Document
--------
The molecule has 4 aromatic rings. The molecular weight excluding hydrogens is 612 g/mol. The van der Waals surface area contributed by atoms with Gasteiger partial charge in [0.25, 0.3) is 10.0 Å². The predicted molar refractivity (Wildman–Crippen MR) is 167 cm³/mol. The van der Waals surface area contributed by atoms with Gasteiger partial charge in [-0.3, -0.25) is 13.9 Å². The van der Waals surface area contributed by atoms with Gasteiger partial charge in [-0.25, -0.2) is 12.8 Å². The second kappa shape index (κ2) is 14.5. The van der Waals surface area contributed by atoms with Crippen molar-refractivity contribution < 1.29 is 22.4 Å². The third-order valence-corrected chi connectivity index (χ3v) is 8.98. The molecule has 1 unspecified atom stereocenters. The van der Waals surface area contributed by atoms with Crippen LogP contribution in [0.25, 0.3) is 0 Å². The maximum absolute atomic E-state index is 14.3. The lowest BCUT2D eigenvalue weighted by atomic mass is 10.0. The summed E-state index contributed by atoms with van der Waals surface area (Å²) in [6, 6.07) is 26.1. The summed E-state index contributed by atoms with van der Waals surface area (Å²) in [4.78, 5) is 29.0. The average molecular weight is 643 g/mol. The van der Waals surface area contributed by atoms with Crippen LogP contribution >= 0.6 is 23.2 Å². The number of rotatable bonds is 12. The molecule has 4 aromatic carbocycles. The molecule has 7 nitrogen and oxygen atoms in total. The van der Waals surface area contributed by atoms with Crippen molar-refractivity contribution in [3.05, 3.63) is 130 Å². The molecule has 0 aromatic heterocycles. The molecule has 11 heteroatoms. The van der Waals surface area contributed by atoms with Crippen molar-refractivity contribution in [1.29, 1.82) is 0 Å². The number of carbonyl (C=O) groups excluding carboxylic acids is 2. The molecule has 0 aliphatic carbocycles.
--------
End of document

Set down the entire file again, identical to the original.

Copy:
The molecule has 4 aromatic rings. The molecular weight excluding hydrogens is 612 g/mol. The van der Waals surface area contributed by atoms with Gasteiger partial charge in [0.25, 0.3) is 10.0 Å². The predicted molar refractivity (Wildman–Crippen MR) is 167 cm³/mol. The van der Waals surface area contributed by atoms with Gasteiger partial charge in [-0.3, -0.25) is 13.9 Å². The van der Waals surface area contributed by atoms with Gasteiger partial charge in [-0.25, -0.2) is 12.8 Å². The second kappa shape index (κ2) is 14.5. The van der Waals surface area contributed by atoms with Crippen molar-refractivity contribution < 1.29 is 22.4 Å². The third-order valence-corrected chi connectivity index (χ3v) is 8.98. The molecule has 1 unspecified atom stereocenters. The van der Waals surface area contributed by atoms with Crippen LogP contribution in [0.25, 0.3) is 0 Å². The maximum absolute atomic E-state index is 14.3. The lowest BCUT2D eigenvalue weighted by atomic mass is 10.0. The summed E-state index contributed by atoms with van der Waals surface area (Å²) in [6, 6.07) is 26.1. The summed E-state index contributed by atoms with van der Waals surface area (Å²) in [4.78, 5) is 29.0. The average molecular weight is 643 g/mol. The van der Waals surface area contributed by atoms with Crippen LogP contribution >= 0.6 is 23.2 Å². The number of rotatable bonds is 12. The molecule has 4 aromatic carbocycles. The molecule has 7 nitrogen and oxygen atoms in total. The van der Waals surface area contributed by atoms with Crippen molar-refractivity contribution in [3.05, 3.63) is 130 Å². The molecule has 0 aromatic heterocycles. The molecule has 11 heteroatoms. The van der Waals surface area contributed by atoms with Crippen molar-refractivity contribution in [1.29, 1.82) is 0 Å². The number of carbonyl (C=O) groups excluding carboxylic acids is 2. The molecule has 0 aliphatic carbocycles.